California’s wine country inspires visions of elegant estates and gourmet food. But it has another side. Like many communities, it has its share of struggling low-income families.

Some parents work multiple jobs in the service industry to make ends meet, leaving their kids to fend for themselves when classes let out. Many of these children fall behind in school, and others don’t have enough to eat. A few end up on the wrong side of the law.

Sonoma native Chris Ah San, today a master’s student at the USC Price School of Public Policy, saw this troubling pattern firsthand when he volunteered with children and teens in his community. The experience set the course for his career.

I want that process to be good so the work we do is not just responsive to constituents and their needs, but is also long-lasting

Chris Ah San

Insufficient funding and political barriers to raising taxes meant that local institutions like libraries could offer few afterschool programs. So Ah San tried to tackle social issues through politics, joining campaigns as a grassroots organizer for candidates who stuck up for the working class.

“These kids really need allies,” he says. “We need to elect the right people to make sure these issues get some attention.” But he realized that to change the system, he had to understand it. So he headed to USC Price.

Now, thanks to a fellowship funded by USC Trustee David C. Bohnett ’78, he is getting a crash course in policymaking at one of the state’s most complex government entities: the Los Angeles County Board of Supervisors. As the first recipient of the fellowship, Ah San works with Supervisor Mark Ridley-Thomas PhD ’89 and his staff.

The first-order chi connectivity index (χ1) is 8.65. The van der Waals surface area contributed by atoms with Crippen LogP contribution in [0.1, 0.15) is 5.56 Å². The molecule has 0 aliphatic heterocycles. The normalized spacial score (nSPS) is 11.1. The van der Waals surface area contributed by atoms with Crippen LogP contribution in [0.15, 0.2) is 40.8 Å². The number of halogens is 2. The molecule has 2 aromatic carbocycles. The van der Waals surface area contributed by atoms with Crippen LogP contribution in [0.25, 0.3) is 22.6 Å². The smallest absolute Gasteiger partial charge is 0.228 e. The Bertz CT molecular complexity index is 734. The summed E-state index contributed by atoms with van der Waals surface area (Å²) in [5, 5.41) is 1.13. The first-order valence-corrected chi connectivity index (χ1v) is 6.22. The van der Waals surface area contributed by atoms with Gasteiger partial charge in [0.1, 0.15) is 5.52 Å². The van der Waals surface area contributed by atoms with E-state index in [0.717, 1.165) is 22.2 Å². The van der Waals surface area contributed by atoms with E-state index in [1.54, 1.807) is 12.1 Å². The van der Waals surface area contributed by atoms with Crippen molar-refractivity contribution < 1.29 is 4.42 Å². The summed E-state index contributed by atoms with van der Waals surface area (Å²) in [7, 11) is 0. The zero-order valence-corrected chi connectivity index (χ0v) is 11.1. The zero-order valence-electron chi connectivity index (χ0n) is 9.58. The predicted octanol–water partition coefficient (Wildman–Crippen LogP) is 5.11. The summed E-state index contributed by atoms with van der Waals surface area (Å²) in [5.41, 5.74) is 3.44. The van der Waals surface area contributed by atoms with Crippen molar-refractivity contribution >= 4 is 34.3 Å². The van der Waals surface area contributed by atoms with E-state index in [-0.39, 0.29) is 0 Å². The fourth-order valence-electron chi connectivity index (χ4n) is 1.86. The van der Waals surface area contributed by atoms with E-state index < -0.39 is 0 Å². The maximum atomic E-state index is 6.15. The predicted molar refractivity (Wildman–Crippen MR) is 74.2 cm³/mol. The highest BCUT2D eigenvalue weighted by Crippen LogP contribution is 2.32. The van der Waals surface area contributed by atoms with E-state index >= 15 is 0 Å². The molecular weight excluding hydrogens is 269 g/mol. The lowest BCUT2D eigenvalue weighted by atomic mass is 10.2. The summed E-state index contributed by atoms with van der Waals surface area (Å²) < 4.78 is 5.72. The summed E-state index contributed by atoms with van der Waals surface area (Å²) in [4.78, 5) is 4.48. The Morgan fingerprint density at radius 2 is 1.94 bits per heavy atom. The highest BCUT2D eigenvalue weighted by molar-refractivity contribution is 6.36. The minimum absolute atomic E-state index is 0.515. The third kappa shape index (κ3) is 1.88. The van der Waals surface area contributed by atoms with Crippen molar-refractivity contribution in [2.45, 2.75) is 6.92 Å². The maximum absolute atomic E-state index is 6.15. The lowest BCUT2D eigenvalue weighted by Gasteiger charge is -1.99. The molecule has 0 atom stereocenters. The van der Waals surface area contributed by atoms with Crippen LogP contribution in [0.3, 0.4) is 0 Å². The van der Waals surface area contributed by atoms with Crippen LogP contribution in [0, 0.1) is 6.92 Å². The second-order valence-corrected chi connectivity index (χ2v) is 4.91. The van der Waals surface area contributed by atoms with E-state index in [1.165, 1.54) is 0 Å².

Among his responsibilities is assisting with a county initiative to promote access and diversity in the arts, including drafting a proposal to place artists and creative workers in county departments to encourage innovative solutions to problems.

He also helped Ridley-Thomas’ office develop communication plans for Measure H, a sales tax that will be used to fight homelessness. Affordable housing is an issue Ah San feels passionate about, having dealt with expensive rents as a UCLA undergrad and seeing friends forced to sleep in cars. He also scours agreements that come before the board to ensure that any deals involving the county are in the public’s interest.

He views California as a unique context for governance, given voters’ deep involvement in controlling policy changes at the ballot box through propositions and the high threshold to levy new taxes.

“I want that process to be good so the work we do is not just responsive to constituents and their needs, but is also long-lasting,” Ah San says.

He aims to continue working behind the scenes for local elected officials, and he’s grateful for the opportunity the fellowship has given him. Funded by a $2.5 million endowment to USC Price, the fellowship mirrors similar initiatives of the David Bohnett Foundation at New York University, UCLA, the University of Michigan and Harvard University to develop the next generation of municipal leaders.

“It’s been a lot to juggle, but it’s been very fulfilling,” Ah San says. “They give me real responsibilities, so I go there every day knowing I have to take it seriously.”

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